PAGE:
Sixty-six films had originally qualified in the category. Once again, the Foreign Language Film nominations will be determined in two phases. From the Academy’s press release:

The Phase I committee, consisting of several hundred Los Angeles-based members, screened the 66 eligible films between mid-October and January 13. The group’s top six choices, augmented by three additional selections voted by the Academy’s Foreign Language Film Award Executive Committee, constitute the shortlist.

The shortlist will be winnowed down to the five nominees by specially invited committees in New York and Los Angeles. They will spend Friday, January 21, through Sunday, January 23, viewing three films each day and then casting their ballots.

It should be noted that the “several hundred Los Angeles-based members” don’t watch all of the submitted films. In fact, I wonder if more than a handful of them sat through half the submissions. Voters are required to watch only a certain percentage of the movies found within their subgroup. (If the number of official contenders are divided in three, that would mean 22 movies per group.)

The 2011 Academy Award nominations will be announced on Tuesday, January 25, at 5:30 a.m. PT in the Academy’s Samuel Goldwyn Theater.

The 2011 Academy Awards ceremony will take place on Sunday, Feb. 27, at the Kodak Theatre at Hollywood & Highland Center. In the US, it’ll be broadcast live on ABC.

Oscar Predictions: Deranged Ballerina & Stuttering King

Below are our last-minute predictions in several Oscar 2011 categories.

Best Picture:
Black Swan
The Fighter
Inception
The Kids Are All Right
The King’s Speech
The Social Network
The Town
Toy Story 3
True Grit
Winter’s Bone

Best Foreign Language Film
Biutiful
Confessions
In a Better World
Incendies
Outside the Law

Best Director
Darren Aronofsky, Black Swan
Joel Coen and Ethan Coen, True Grit
David Fincher, The Social Network
Tom Hooper, The King’s Speech
Christopher Nolan, Inception

Best Actor
Jeff Bridges, True Grit
Robert Duvall, Get Low
Jesse Eisenberg, The Social Network
Colin Firth, The King’s Speech
James Franco, 127 Hours

Best Actress
Annette Bening, The Kids Are All Right
Nicole Kidman, Rabbit Hole
Jennifer Lawrence, Winter’s Bone
Natalie Portman, Black Swan
Michelle Williams, Blue Valentine

Best Supporting Actor
Christian Bale, The Fighter
John Hawkes, Winter’s Bone
Jeremy Renner, The Town
Mark Ruffalo, The Kids Are All Right
Geoffrey Rush, The King’s Speech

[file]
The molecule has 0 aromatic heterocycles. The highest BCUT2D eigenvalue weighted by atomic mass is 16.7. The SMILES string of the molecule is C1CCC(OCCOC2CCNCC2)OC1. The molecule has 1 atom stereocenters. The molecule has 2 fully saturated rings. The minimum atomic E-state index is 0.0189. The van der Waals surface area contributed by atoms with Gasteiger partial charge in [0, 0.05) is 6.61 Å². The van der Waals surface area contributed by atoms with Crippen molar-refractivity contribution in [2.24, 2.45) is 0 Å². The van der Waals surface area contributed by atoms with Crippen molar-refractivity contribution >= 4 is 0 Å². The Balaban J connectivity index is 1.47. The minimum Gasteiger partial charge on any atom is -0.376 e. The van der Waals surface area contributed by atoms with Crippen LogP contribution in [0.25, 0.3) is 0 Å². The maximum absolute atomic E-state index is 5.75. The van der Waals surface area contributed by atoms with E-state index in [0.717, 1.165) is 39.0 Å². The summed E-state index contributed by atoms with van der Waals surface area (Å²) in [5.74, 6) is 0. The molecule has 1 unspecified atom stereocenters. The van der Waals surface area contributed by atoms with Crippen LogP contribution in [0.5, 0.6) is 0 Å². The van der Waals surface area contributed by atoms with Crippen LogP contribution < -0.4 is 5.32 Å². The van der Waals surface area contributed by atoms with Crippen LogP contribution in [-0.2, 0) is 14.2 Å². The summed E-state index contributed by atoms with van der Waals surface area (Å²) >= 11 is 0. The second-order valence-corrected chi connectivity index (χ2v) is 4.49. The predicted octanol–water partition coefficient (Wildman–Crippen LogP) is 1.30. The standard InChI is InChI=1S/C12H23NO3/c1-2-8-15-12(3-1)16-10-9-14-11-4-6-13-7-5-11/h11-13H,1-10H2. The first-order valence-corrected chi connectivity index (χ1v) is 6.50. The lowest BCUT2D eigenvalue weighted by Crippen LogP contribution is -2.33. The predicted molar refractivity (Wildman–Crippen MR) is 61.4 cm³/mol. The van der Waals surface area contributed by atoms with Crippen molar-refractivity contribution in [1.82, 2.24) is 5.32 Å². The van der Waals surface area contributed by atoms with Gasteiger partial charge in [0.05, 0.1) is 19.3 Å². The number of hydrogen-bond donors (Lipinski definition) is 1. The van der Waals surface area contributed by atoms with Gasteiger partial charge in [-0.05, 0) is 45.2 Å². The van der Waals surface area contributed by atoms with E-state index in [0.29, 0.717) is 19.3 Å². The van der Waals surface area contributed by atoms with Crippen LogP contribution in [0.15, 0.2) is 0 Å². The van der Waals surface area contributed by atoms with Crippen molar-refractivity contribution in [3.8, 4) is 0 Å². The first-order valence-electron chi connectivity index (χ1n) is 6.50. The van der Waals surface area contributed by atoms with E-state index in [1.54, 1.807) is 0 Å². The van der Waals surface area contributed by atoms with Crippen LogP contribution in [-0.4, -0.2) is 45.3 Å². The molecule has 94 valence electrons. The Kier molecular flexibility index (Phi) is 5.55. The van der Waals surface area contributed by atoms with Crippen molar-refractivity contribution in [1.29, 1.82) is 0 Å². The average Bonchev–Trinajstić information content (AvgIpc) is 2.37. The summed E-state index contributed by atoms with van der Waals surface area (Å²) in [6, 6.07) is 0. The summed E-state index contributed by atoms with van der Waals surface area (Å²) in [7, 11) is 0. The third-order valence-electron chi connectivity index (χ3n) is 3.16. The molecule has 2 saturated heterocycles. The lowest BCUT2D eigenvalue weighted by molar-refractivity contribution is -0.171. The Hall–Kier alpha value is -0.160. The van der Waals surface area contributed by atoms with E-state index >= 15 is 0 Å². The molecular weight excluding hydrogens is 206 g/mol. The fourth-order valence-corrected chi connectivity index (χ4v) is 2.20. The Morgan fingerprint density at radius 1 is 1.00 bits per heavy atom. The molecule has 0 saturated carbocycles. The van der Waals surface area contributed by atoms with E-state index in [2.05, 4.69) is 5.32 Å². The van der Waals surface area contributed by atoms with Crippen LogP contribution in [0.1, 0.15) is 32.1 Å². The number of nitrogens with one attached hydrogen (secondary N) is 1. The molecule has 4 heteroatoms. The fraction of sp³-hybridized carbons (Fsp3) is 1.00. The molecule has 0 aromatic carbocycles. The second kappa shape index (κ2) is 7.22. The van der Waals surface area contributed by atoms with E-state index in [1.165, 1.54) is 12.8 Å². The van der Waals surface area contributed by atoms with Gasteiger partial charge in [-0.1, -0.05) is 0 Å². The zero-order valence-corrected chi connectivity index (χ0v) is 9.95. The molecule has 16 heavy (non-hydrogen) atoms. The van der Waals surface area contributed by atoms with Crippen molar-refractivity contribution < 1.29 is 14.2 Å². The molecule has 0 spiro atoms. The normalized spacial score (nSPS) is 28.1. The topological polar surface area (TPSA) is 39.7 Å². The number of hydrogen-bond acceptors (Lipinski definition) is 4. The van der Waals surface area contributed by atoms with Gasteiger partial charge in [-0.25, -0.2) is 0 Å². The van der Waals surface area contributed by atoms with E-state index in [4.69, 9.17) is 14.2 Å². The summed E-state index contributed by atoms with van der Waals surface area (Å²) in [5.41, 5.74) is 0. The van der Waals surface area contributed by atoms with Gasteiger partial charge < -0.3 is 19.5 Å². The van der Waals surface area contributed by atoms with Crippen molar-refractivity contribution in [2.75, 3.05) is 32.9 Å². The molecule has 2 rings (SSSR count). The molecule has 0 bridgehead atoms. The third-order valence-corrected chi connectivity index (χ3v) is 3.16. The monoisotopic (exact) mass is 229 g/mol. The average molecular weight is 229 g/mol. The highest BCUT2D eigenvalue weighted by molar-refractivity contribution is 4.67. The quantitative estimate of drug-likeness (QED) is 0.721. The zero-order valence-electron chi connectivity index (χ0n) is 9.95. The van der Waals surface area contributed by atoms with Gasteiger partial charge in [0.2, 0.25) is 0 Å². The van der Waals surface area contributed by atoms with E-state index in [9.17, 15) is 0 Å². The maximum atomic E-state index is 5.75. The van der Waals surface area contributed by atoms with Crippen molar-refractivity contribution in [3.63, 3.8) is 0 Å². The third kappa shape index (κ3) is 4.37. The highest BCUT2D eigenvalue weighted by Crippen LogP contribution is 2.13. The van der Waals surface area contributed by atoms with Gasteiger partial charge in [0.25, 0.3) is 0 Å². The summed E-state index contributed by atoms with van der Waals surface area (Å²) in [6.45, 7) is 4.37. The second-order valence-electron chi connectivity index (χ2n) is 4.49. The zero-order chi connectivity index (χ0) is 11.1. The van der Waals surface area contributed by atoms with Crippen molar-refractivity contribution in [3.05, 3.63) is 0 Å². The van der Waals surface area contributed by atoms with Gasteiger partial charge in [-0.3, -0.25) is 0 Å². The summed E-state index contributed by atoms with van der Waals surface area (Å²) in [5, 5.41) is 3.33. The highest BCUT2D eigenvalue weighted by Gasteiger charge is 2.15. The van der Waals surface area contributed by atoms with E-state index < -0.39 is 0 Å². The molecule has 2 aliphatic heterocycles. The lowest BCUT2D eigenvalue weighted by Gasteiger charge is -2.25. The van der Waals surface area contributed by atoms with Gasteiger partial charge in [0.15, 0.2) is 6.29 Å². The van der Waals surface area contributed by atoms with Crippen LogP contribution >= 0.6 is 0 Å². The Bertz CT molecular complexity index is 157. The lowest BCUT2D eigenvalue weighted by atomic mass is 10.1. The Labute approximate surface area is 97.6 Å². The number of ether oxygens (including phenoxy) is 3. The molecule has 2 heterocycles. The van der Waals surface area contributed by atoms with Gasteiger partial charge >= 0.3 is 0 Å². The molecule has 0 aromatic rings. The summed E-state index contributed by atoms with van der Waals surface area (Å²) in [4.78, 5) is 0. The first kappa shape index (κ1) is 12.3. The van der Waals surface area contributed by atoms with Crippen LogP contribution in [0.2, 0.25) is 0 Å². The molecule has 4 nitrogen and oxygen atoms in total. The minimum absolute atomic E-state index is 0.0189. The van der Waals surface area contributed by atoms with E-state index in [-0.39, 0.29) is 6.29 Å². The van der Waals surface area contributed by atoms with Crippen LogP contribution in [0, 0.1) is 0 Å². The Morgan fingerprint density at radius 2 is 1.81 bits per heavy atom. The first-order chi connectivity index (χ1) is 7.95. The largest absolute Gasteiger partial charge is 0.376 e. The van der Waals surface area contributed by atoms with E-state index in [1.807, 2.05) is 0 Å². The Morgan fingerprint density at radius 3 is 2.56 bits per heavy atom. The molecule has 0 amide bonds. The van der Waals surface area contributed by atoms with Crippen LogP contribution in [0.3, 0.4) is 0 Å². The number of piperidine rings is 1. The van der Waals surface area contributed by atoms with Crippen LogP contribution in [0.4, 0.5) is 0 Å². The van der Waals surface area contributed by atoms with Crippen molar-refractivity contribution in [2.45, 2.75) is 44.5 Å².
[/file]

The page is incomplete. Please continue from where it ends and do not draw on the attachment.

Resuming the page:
Best Supporting Actress
Amy Adams, The Fighter
Helena Bonham Carter, The King’s Speech
Melissa Leo, The Fighter
Hailee Steinfeld, True Grit *
Jacki Weaver, Animal Kingdom

* In case Hailee Steinfeld gets a Best Actress nod instead, then Barbara Hershey for Black Swan.

Best Original Screenplay
Black Swan
The Fighter
Inception
The King’s Speech
The Kids Are All Right

Best Adapted Screenplay
The Social Network
The Town
Toy Story 3
True Grit
Winter’s Bone

Best Animated Feature
How to Train Your Dragon
The Illusionist
Toy Story 3

Best Documentary Feature
Client 9: The Rise and Fall of Eliot Spitzer
Exit Through the Gift Shop
Inside Job
The Tillman Story
Waiting for ‘Superman

Best Cinematography
127 Hours
Black Swan
Inception
The King’s Speech
True Grit

Best Film Editing
Black Swan
The Fighter
Inception
The King’s Speech
The Social Network

Tom Hooper’s Buckingham Palace movie is surprise DGA Winner

Tom Hooper has won the Directors Guild Award in the Narrative Feature category. Hooper, of course, is the director of The King’s Speech, the period British drama that has been doing remarkably well at the North American box office and that was distributed in the United States by Harvey Weinstein’s The Weinstein Co.

That’s the same company that nabbed a Best Picture Oscar nomination for The Reader in 2008. And that was the year Christopher Nolan’s The Dark Knight was a shoo-in Best Picture nominee.

The most boring awards-season since, ahem, last year, when Kathryn Bigelow’s Iraq War drama The Hurt Locker was winning nearly every award in sight, has now become quite interesting.

Will the Academy follow the Directors Guild and the Producers Guild and name The King’s Speech the Best Picture of 2010 and Tom Hooper the year’s Best Director? Or Academy members go their own way – by following just about every US-based critics group – and pick David Fincher and his Facebook drama The Social Network?

The most surprising thing in this race is that even the Hollywood Foreign Press Association, the kind of crowd that would definitely go for something like The King’s Speech, opted for the less audience-pleasing – in other words: more sober, less rousing – The Social Network.